Thursday 27 November 2008

Warnock tells the Irish - Destructive research on human embryos a moral duty

Anthony Ozimic, SPUC political secretary, sends the following report from Ireland:

"On Monday night University College Cork (UCC) Philosophical Society held a debate on the motion "That this House supports UCC's decision to use embryonic stem cell research." The catalyst for the motion was the decision by UCC to conduct embryonic stem cell research using surplus IVF embryos. Among others, the society had invited Baroness (Mary) Warnock to speak. Prior to the debate, the projection screen (pictured) advertised a forthcoming debate about the 1916 Easter Rising, subtitled: "Wanted: for crimes against the Irish State", which I felt neatly summed what many Irish feel about the influence of British and other foreign anti-lifers in Ireland!

Baroness Warnock (pictured) said that:
  • there is an “absolute moral obligation” to conduct embryonic stem cell research, and a scientist who chose not to conduct it would be "failing in their moral duty". I think we can see in this claim a clear threat to conscientious objection.
  • UCC's decision to allow embryonic stem cell research is means Ireland is "at the beginning”. Of the slippery slope?
  • there was “no precise moment” at which a human embryo becomes a human. This is a really pathetic argument, so amateur that it would be laughed at in any other field.
  • human-animal hybrid embryos are not hybrid animals because they won’t be implanted and therefore won't develop into animals. Her claim mirrors the bizarre idea that only a human being which is viable (i.e. likely to live) constitutes human life, and therefore non-viable human beings are only potential life. This idea would justify the killing of the terminally-ill, which Baroness Warnock is notorious for promoting also.
  • embryonic stem cells are better than adult stem cells because they are able to turn into all 200 tissue-types of the human body. Such totipotency, however, is in fact a disadvantage, because it makes embryonic stem cells uncontrollable.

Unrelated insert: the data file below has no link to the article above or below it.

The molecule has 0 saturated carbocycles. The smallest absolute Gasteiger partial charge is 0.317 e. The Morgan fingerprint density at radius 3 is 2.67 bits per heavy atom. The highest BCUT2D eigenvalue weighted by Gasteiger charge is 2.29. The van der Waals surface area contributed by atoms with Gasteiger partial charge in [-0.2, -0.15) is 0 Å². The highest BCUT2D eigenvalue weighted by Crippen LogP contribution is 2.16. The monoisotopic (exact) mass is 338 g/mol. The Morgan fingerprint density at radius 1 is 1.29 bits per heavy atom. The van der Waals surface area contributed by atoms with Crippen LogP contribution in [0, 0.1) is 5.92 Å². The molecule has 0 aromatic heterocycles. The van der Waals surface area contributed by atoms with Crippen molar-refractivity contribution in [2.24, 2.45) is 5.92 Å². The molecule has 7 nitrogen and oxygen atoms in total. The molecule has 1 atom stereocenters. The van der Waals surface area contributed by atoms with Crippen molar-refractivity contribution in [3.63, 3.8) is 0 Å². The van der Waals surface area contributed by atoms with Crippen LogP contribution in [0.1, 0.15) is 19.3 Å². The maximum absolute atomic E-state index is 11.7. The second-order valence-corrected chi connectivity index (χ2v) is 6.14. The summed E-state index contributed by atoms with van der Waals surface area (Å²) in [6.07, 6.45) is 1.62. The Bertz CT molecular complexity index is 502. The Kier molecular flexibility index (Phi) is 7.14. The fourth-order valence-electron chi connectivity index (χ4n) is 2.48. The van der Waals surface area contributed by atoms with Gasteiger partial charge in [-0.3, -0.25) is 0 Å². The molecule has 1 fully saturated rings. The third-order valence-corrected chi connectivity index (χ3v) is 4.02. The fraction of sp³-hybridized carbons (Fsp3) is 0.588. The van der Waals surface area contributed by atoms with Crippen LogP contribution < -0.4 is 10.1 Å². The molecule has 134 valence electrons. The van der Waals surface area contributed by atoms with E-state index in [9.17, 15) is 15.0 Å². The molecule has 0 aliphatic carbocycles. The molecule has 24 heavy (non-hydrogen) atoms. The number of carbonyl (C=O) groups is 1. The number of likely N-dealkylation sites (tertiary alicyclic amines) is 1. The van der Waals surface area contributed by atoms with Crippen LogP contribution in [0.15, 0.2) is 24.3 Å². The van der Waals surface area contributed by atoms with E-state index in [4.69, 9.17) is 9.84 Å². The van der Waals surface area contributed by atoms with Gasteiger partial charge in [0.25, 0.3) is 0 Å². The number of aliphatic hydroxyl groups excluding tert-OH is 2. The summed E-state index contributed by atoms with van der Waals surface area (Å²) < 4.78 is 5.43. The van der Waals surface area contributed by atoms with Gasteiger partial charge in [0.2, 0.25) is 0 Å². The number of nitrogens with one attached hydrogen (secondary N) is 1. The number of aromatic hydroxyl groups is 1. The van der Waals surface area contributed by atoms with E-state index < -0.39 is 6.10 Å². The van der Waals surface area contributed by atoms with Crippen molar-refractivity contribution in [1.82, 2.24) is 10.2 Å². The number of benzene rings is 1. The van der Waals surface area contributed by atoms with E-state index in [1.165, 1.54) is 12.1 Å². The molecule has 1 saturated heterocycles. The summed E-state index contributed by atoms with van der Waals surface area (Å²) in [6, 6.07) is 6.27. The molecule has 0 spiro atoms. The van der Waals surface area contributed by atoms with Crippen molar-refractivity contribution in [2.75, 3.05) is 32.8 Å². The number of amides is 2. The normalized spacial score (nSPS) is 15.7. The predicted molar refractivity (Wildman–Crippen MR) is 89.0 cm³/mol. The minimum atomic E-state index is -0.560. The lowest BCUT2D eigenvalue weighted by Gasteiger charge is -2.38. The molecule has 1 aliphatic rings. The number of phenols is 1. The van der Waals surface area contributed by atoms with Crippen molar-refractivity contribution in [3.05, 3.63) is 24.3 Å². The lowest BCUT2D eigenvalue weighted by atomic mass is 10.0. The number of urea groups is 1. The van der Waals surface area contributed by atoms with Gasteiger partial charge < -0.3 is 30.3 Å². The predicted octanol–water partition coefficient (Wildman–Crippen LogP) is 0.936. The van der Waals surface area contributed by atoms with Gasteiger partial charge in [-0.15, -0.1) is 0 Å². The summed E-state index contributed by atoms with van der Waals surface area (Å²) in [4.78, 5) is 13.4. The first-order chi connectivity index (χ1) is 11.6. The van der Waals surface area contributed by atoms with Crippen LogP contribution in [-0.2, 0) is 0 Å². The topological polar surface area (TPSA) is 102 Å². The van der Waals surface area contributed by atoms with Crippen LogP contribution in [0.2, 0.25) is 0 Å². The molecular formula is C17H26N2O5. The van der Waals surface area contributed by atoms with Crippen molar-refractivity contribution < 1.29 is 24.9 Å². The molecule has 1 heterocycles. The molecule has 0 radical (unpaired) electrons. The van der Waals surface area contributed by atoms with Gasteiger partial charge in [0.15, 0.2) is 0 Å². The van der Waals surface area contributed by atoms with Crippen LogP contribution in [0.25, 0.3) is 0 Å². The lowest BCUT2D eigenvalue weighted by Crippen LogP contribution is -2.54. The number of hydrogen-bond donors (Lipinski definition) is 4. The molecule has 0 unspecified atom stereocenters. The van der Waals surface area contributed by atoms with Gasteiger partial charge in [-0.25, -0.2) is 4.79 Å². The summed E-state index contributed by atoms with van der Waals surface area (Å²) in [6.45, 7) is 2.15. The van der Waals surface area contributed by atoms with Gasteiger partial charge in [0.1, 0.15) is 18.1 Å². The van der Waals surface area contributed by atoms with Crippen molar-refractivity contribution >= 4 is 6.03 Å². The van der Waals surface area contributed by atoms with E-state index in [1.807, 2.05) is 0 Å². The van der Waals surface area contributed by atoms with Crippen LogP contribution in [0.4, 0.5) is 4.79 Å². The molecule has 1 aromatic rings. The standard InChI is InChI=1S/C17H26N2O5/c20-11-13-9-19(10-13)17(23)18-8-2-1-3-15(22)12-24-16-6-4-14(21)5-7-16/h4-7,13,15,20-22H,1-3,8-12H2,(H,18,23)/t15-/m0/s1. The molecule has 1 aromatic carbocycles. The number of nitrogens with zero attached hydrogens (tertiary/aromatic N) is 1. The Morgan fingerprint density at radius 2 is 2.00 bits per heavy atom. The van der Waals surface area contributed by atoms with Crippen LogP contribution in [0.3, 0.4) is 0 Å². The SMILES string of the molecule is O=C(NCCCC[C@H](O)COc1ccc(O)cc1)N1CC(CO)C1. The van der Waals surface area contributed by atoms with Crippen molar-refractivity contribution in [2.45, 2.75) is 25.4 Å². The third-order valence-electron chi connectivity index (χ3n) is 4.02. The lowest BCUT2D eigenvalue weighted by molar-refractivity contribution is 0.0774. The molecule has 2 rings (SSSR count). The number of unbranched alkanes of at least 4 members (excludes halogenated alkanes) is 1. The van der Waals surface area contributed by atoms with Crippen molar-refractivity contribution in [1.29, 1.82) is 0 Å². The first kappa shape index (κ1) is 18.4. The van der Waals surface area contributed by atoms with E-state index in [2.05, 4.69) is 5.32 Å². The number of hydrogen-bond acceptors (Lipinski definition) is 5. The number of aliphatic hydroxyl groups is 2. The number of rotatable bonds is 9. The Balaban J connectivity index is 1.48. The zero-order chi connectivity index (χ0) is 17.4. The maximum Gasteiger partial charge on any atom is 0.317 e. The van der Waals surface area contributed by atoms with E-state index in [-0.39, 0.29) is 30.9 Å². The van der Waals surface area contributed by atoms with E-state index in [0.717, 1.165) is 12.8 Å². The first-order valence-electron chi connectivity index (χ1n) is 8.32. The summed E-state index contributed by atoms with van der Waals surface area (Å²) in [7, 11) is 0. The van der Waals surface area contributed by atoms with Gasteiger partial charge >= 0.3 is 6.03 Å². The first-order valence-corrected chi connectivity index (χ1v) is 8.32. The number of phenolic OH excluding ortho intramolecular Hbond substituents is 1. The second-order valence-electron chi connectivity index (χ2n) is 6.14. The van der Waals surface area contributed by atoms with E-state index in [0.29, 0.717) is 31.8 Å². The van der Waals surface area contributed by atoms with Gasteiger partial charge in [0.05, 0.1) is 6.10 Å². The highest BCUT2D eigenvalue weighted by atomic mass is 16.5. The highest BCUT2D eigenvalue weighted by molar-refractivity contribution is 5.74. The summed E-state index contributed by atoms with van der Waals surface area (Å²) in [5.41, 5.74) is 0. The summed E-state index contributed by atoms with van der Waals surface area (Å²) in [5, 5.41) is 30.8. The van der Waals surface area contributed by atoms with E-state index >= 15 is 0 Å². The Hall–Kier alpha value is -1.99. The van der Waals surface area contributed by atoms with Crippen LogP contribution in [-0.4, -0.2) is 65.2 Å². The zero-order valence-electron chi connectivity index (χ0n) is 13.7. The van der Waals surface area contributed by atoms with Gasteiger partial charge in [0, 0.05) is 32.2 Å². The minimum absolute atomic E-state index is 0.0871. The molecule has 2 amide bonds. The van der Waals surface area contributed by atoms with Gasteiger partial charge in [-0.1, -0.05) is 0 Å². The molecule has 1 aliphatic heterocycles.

Also speaking in the favour of the motion was Dr Tom Moore (pictured), the scientist who is conducting embryonic stem cell research at UCC. Among other things, Dr Moore said:
  • everyone is agreed that all forms of stem cells hold enormous potential. This is a completely misleading claim, as years of human embryonic stem cell research have failed to benefit even one patient, and this absence of results may well be because it has no intrinsic potential. In fact, Dr Moore contradicted himself later when he admitted that embryonic stem cells were too dangerous to use in therapy and could only be used as a research model.
  • there is no reason why Ireland should not allow embryonic stem cell research using surplus IVF embryos, because Ireland already allows IVF and the morning-after pill (which Dr Moore pointed out was abortifacient), as well as allowing the use of cells from foetuses aborted overseas. In fact, he said that destructive experimentation upon embryos is an inevitable part of IVF.
  • the knowledge of how to reprogramme adult cells was gained, and could only have been gained, through embryonic stem cell research. What Dr Moore didn't tell the audience was that this knowledge was gained not through using human embryos but mouse embryos. In any case, as Dr James Sherley has pointed out, embryonic stem cells are not only unnecessary but not helpful for learning about adult cell reprogramming.
Dr Donal O Mathuna (pictured right), Professor Tommy McCarthy (pictured below), and others in the floor debate later, spoke valiantly in defence of embryonic children. They highlighted how anti-life bioethicists have manipulated public consultation in Ireland in order to bolster and promote the failed science of destructive embryo research. Sadly the motion was carried by about two to one."